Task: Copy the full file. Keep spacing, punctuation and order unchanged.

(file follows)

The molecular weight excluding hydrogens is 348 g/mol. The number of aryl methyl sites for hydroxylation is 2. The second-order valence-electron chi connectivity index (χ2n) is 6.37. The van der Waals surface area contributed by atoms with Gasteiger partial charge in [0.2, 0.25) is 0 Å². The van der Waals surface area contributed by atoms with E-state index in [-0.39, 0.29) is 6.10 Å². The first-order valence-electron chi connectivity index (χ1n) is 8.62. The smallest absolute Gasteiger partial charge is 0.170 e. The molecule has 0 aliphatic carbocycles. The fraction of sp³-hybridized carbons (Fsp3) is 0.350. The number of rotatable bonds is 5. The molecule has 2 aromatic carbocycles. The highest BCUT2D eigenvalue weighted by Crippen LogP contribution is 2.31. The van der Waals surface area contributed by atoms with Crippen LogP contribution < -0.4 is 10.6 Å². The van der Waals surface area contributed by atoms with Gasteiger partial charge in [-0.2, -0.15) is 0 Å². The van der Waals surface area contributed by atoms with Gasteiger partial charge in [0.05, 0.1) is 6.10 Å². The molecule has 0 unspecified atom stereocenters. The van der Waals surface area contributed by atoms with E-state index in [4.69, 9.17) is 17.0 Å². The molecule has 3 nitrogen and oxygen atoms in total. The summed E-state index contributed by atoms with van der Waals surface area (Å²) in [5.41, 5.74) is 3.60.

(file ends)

The molecular weight excluding hydrogens is 348 g/mol. The number of aryl methyl sites for hydroxylation is 2. The second-order valence-electron chi connectivity index (χ2n) is 6.37. The van der Waals surface area contributed by atoms with Gasteiger partial charge in [0.2, 0.25) is 0 Å². The van der Waals surface area contributed by atoms with E-state index in [-0.39, 0.29) is 6.10 Å². The first-order valence-electron chi connectivity index (χ1n) is 8.62. The smallest absolute Gasteiger partial charge is 0.170 e. The molecule has 0 aliphatic carbocycles. The fraction of sp³-hybridized carbons (Fsp3) is 0.350. The number of rotatable bonds is 5. The molecule has 2 aromatic carbocycles. The highest BCUT2D eigenvalue weighted by Crippen LogP contribution is 2.31. The van der Waals surface area contributed by atoms with Crippen LogP contribution < -0.4 is 10.6 Å². The van der Waals surface area contributed by atoms with Gasteiger partial charge in [-0.2, -0.15) is 0 Å². The van der Waals surface area contributed by atoms with Gasteiger partial charge in [0.05, 0.1) is 6.10 Å². The molecule has 0 unspecified atom stereocenters. The van der Waals surface area contributed by atoms with E-state index in [4.69, 9.17) is 17.0 Å². The molecule has 3 nitrogen and oxygen atoms in total. The summed E-state index contributed by atoms with van der Waals surface area (Å²) in [5.41, 5.74) is 3.60.